I don’t want to labor the point, but basically Segovia stomped around the planet and did tours with classical troupes and played his guitar. He was openly mocked and laughed at, as I already mentioned. The establishment simply did not want a low-class instrument in classical music, for reasons mentioned above.
In 1922, he became a part of a story that I’ve already mentioned. He was largely a bit player, but he did have a hand in it.
Let’s go back and revisit Paco de Lucia. In there, if you remember, we covered how Paco bucked the flamenco trend and fused it with other genres.
Amusingly enough, Segovia would work with Manuel de Falla – whose goal was to preserve flamenco and prevent it from being influenced by modern music.
That seems more than a little ironic, when you contrast it with Segovia’s work to buck the trend in classical music! However, it’s explained easily enough. The reason was, as near as I can tell, that he was not yet all that famous and money was pretty tight.
Either way, he didn’t stick it out there long. By 1923, he was off to make his first visit to Mexico. (He’d already made a tour of South America, in 1919.) It was while he was there that he impressed a guy named Manuel Ponce. Ponce was so impressed that he’d later compose pieces specifically for Segovia.
Life moves quickly!
Just a year later, in 1924, we find him in Germany and picking up his first guitar from the famous luthier Hermann Hauser. The thing is, I could probably write at least two articles discussing just this topic – the guitars used by Segovia. I’m not sure I can stress exactly how significant Segovia was to classical guitar.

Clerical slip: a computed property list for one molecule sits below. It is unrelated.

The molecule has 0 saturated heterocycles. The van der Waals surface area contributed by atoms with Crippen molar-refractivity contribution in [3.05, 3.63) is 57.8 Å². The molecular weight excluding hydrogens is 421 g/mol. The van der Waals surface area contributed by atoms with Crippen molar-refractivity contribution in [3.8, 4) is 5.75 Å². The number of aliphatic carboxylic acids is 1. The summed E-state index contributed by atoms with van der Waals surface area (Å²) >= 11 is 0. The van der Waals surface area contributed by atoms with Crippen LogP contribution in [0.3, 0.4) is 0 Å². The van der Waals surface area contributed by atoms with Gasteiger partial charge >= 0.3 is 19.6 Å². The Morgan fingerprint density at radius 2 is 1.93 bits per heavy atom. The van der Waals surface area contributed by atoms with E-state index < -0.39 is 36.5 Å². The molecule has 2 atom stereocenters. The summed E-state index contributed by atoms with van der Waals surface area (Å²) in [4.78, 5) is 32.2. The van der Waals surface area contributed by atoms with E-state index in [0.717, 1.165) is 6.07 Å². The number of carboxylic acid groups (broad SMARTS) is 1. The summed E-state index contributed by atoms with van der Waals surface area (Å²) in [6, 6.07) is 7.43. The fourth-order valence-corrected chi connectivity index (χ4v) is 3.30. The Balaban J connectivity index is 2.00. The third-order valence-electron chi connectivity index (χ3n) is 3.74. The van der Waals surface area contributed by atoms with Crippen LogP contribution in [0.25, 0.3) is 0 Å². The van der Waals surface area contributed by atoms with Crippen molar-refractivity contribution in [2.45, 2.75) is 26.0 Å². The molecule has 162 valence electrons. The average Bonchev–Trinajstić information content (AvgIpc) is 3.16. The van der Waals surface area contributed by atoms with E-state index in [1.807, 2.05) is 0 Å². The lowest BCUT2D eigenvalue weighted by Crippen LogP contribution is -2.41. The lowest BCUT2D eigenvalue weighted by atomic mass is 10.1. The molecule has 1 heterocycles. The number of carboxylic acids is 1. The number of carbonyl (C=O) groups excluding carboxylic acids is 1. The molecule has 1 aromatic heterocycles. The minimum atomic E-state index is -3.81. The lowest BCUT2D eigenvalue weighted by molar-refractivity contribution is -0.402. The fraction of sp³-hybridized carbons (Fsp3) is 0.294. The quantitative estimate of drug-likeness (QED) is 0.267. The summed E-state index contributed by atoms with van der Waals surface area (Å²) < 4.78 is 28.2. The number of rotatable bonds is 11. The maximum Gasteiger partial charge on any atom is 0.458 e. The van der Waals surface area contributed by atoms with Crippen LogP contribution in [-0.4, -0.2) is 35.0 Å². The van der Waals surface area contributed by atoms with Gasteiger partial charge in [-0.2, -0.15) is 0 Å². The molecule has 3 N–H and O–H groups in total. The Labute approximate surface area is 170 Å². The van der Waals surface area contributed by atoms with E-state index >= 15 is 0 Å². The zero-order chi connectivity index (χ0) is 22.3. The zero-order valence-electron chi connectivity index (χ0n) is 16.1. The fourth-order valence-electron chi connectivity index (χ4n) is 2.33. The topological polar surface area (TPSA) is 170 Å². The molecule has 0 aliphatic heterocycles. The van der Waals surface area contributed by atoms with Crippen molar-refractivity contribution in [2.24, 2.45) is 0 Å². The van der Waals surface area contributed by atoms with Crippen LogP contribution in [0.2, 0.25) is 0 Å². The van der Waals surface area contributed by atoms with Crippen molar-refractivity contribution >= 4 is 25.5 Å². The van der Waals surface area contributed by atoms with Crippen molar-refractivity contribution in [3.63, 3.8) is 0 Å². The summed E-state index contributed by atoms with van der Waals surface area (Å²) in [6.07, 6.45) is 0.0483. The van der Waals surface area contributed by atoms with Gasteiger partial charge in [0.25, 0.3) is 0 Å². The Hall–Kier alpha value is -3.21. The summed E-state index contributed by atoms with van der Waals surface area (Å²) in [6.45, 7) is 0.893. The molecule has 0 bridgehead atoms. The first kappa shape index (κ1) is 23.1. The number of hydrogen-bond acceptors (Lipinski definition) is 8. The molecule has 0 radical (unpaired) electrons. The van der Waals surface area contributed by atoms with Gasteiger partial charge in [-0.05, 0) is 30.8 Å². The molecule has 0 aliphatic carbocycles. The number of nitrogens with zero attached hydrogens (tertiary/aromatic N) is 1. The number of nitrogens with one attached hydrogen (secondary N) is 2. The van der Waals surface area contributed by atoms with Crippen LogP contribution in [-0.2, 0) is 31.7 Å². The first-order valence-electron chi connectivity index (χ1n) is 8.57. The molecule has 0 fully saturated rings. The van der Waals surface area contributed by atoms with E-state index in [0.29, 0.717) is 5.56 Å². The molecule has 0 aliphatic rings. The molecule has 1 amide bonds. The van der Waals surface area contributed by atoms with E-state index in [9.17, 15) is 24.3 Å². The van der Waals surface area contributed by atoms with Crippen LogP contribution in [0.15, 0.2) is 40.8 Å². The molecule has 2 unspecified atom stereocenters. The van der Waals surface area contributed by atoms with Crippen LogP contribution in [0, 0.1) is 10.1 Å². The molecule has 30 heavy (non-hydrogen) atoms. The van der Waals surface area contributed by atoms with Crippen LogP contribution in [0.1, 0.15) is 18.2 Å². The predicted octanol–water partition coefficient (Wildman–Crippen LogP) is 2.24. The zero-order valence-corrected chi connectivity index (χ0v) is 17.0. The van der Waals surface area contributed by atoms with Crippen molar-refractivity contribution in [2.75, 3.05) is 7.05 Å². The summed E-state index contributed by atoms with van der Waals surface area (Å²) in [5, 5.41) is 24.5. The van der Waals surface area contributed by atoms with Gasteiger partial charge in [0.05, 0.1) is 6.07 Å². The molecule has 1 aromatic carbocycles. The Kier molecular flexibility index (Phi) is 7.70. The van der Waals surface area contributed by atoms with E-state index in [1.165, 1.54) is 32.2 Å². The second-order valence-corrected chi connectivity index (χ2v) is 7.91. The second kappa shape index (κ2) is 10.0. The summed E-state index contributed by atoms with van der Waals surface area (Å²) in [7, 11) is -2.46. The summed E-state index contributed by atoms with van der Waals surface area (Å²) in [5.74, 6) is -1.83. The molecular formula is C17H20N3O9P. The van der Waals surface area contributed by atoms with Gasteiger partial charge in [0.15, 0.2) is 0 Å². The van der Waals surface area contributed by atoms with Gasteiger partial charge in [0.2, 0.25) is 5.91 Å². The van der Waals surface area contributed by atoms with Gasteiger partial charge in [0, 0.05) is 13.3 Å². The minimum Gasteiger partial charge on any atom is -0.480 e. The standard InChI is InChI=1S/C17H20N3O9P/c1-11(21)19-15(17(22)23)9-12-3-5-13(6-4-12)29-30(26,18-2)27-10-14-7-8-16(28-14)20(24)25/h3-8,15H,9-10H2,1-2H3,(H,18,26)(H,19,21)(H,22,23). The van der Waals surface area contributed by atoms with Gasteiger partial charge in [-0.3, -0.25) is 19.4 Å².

In 1928, he did a tour of the United States. That so impressed Heitor Villa-Lobos that he went and composed Twelve Etudes – just so that Segovia could play it.
Are you noticing a trend yet?
I could keep writing this stuff. The list goes on and on and on. Seriously, it just keeps on going. For the sake of brevity, we’re going to assume that you’re noticing a trend.
The dude played such awesome guitar that famous composers changed what they did – just to give it to him to play. The established classical music cabal pissed and moaned, mocked, and humiliated him – but he just kept on playing sweet-ass guitar. Eventually, he’d be so damned popular that they had to concede that he was fucking awesome and guitar regained its popularity in the classical music genre.
That’s STILL not everything!
Classical guitarists, the limited few there were, had historically plucked the strings with their fingernails. This is actually limiting and it was Segovia who intuited (and probably because he had no formal training) that you could use both your fingertips and your nails. Some others, less popular, would play using the fingertips and keep their nails trimmed short.